For example, if you’re looking to lose weight, you first need to create a caloric deficit. If you’re consuming more than what you burn, you won’t lose weight.
American College of Sports Medicine (ACSM) recommends that you do 60 to 90 minutes of exercise 5 days per week for weight loss. This equals between 300 to 450 minutes of exercise per week.
That sounds like a lot but the people that I have seen have the most success with weight loss are doing it. Assuming half of that exercise is aerobic and the other half is anaerobic, the recommendations are accurate.
The guidelines for vigorous activity also are pretty on point. HIIT training can be more effective for weight loss than moderate cardio due to the afterburn (EPOC) effect. The body burns more calories post-exercise than after steady-state/ moderate exercise, but this all depends upon your nutrition.
In my opinion, cardio should be done straight and not broken up into parts during the day. Fat takes a lot of energy to burn and if you are breaking down your cardio into three 10 minute moderate workouts in a day instead of one 30 minute workout you aren’t going to burn fat as efficiently.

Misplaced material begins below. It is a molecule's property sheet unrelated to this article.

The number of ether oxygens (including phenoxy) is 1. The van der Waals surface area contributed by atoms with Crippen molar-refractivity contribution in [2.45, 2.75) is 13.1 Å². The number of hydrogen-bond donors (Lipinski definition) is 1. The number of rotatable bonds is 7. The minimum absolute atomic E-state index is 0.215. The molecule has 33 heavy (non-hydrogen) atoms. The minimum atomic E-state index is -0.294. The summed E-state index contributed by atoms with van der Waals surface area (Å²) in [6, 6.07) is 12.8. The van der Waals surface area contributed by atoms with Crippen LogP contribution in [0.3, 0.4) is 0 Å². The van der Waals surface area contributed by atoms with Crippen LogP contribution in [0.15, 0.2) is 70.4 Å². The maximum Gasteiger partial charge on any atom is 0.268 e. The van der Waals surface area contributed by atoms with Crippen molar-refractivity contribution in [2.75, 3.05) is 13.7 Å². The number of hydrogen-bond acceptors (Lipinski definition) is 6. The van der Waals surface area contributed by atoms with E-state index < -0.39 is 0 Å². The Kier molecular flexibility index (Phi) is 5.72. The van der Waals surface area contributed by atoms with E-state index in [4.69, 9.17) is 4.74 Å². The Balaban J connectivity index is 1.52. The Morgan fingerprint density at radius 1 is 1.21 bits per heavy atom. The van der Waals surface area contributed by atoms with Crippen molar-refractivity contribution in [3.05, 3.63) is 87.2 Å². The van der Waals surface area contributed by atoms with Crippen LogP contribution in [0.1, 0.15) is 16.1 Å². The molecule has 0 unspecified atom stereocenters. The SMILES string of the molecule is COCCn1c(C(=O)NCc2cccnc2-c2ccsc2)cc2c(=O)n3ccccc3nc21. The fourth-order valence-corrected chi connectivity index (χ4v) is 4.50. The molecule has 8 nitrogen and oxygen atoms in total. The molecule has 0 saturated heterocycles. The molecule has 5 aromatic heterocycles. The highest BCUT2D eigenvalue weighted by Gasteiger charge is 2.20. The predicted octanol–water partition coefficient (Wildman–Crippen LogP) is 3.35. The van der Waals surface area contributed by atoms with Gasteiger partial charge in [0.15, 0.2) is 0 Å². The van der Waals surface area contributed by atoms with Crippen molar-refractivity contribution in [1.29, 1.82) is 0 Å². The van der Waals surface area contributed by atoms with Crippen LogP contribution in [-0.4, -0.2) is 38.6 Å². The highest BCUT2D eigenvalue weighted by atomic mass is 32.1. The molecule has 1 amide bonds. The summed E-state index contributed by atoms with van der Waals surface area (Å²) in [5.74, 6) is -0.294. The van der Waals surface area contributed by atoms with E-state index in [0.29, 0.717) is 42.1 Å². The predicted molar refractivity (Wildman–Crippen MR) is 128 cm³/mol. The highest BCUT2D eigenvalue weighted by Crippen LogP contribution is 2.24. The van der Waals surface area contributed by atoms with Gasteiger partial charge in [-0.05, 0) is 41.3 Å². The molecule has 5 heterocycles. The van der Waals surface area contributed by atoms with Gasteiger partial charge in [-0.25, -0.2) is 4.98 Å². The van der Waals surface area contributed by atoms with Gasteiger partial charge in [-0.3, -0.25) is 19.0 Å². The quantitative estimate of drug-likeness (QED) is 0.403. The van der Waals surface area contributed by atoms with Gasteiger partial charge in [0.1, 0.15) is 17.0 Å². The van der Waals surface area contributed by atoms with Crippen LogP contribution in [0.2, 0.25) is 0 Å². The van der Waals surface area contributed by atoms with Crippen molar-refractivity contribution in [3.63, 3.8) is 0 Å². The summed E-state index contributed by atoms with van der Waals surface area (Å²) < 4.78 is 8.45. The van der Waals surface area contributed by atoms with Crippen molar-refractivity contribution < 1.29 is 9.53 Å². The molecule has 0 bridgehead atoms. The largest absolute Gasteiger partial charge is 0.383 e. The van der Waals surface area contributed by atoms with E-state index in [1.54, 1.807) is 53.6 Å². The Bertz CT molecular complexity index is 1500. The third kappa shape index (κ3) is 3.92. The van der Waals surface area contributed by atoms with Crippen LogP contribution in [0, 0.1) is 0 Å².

What if your goal is to gain muscle? Should you stick with the recommendations or tweak them?
If your goal is to increase muscle, then you will want to reduce the amount of cardio. Doing long bouts of cardio will burn muscle and workouts of more than 30 minutes can decrease your ability to build muscle. Fortunately, short sessions of high-intensity cardio such as sprints actually build muscle.
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